Ottawa, Canada

The capital city of Canada and the fourth largest metropolitan area in the country, Ottawa is a city with both modern and historical importance. Along with the suburb of Gatineau, Ottawa lies within the National Capital Region, much like Washington D.C. has a government district separate from Virginia and Maryland. Ottawa is dominated by federal government but also has a diversified economy that includes education and high tech development.

The first inhabitants of the region were members of the Algonquin tribe. European explorers seeking passages to the Pacific Ocean used the St. Lawrence River and its tributaries for travel. In 1800 a settlement was formed by former New England residents looking for suitable farming land. Eventually a lumber mill was begun and the Ottawa River transported logs downstream to the established communities. In 1857 Queen Victoria chose Ottawa as the capital city for what was then the Province of Canada. This decision was based largely on the fact that the city was relatively secluded and therefore more easily defended in case of military action.

Today Ottawa is a modern city with an ongoing economic and building boom. The city has its own separate government from the federal administration, which is housed in a number of historical buildings on Parliament Hill. The city is known for its unusual amount of green space and wide avenues as well as immaculately maintained parks.

Ottawa has a humid temperate climate with warm summers and somewhat cold winters. Rainfall accumulation averages 940mm or 37 inches and the record high and low temperatures are 38 degrees Celsius (100 degrees Fahrenheit) and -38 degrees Celsius (-39 degrees Fahrenheit). The humid weather is felt most strongly near the riverbanks and dry periods of more than two weeks are rare even during the summer.

Public transportation is used by a great percentage of residents and visitors within the metro area. The bus service includes both rapid transit service and inner city routes and the light rail O-Train has been extended into the suburbs. An intricate design of bicycle and pedestrian pathways forms a web throughout the city and surrounding communities.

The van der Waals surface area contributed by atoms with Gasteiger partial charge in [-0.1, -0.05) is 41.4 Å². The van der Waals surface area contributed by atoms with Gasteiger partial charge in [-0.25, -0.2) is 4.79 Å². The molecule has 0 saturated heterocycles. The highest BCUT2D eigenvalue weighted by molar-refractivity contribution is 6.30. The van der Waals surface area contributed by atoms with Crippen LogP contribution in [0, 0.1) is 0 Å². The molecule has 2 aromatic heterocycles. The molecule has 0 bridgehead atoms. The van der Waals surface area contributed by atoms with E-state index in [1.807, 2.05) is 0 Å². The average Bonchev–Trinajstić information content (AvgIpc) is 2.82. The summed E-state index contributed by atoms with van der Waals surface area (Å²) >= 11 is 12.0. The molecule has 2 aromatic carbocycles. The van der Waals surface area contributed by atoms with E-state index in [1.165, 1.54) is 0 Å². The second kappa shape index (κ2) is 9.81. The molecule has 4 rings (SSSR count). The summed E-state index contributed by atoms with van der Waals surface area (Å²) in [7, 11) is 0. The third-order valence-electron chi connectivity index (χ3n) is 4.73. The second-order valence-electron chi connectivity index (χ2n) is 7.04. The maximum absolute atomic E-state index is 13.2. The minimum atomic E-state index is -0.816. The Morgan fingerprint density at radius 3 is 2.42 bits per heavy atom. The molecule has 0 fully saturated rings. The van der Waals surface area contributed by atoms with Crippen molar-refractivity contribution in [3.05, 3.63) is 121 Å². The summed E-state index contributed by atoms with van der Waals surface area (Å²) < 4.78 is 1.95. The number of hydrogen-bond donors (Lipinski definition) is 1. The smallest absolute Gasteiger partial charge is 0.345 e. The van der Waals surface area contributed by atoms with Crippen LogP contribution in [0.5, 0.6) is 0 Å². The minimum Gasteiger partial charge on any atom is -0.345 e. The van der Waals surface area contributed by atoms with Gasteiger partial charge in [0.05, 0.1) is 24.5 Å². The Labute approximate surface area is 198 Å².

Visitors to Ottawa are drawn to the many historical museums and landmarks in the area. Of major interest is the National Gallery of Canada, the Canada Aviation and Space Museum, the Canadian War Museum and the National Arts Centre that is home to the Ottawa Symphony Orchestra and Opera Lyra Ottawa.

Sports in the region include the Ottawa Senators of the National Hockey League and the many semipro teams of the Intercounty Baseball League. Ottawa hosts a number of regional, national and international sporting events including soccer, equestrian competition and junior hockey.

The population of Ottawa is quite diverse and has been steadily increasing in the past few decades. In 2010 estimates of the city and metro area population is in excess of 1.1 million, and the demographic makeup includes residents of Chinese, French, German, Arabic and Persian ancestry. Ottawa is the largest bilingual city in Canada, with roughly half the population able to speak both English and French.


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